David Morris

LAST week brought up a host of challenging issues for investors which seem likely to build in intensity, at least in the short-term. The terrible earthquake and tsunami which hit Japan on Friday has added to nervousness leading to a general loss of risk appetite. The sell-off in equities, the surge in the yen and last week’s dollar rally all conspired to wrong-foot investors. Consequently, markets which have out-performed recently (such as oil and precious metals) have come under pressure as hedge funds and others rush to lighten up their long positions to raise cash.

The sell-off in oil was exacerbated by the shifting geopolitical situation across north Africa and the Middle East. In Libya, forces loyal to Gaddafi successfully counterattacked anti-government rebels. This increased the likelihood of a quick resolution to the unrest. In addition, the planned “Day of Rage” in Saudi Arabia passed without major incident. But there were violent protests in Bahrain on Sunday and Saudi forces have crossed over the causeway between the two kingdoms and have entered the main island. This has the potential to destabilise the region far more than protests within Saudi Arabia alone, as it pits Sunni against Shia in a highly visible manner. The prospect of an escalation in these tensions saw traders move back tentatively into crude oil yesterday.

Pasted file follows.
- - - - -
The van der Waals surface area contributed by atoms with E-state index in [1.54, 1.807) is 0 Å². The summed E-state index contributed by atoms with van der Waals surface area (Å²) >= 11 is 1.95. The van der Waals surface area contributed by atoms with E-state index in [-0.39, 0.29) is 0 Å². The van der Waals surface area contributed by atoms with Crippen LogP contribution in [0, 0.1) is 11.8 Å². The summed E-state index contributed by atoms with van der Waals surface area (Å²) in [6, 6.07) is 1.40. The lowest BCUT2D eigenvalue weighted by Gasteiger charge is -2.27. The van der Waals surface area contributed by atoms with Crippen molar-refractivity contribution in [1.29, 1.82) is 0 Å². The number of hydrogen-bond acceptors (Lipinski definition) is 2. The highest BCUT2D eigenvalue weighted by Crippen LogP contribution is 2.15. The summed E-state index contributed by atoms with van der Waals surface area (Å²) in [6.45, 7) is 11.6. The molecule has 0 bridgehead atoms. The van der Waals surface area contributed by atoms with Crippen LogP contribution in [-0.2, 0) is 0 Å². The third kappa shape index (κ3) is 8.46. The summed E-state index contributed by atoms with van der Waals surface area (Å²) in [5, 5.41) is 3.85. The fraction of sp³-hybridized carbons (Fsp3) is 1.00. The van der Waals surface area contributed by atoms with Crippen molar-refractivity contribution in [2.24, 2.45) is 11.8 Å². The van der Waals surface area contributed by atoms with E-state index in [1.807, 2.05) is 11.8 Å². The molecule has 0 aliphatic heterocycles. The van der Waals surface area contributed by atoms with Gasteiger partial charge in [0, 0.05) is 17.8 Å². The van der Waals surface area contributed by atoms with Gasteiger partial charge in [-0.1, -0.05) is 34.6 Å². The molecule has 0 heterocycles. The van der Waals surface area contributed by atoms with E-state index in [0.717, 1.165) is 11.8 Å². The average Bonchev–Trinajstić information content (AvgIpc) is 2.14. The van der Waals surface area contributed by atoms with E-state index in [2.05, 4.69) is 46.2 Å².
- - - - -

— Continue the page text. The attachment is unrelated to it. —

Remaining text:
Precious metals are also proving to be highly volatile. Last Friday, silver prices were slammed lower for a second day in a row with $36 per ounce proving to be a significant resistance level. Given the stunning rally in silver over the last six weeks, some profit-taking and consolidation would seem in order. Although silver then recovered strongly, it was caught up, along with crude oil, in a “risk asset” sell-off as long-side leveraged speculators were forced to unwind positions due to margin calls in other financial instruments. But despite this, precious metals are finally behaving as the ultimate stores of value. They are now eclipsing the US dollar as a safe-haven for investors. Although the sell-off in silver has been vicious, the bulls can take comfort that gold has managed to hold onto support in the $1,400/10 range. If it can hold above here, then this should help silver to stabilise, and build on support around the $34 level.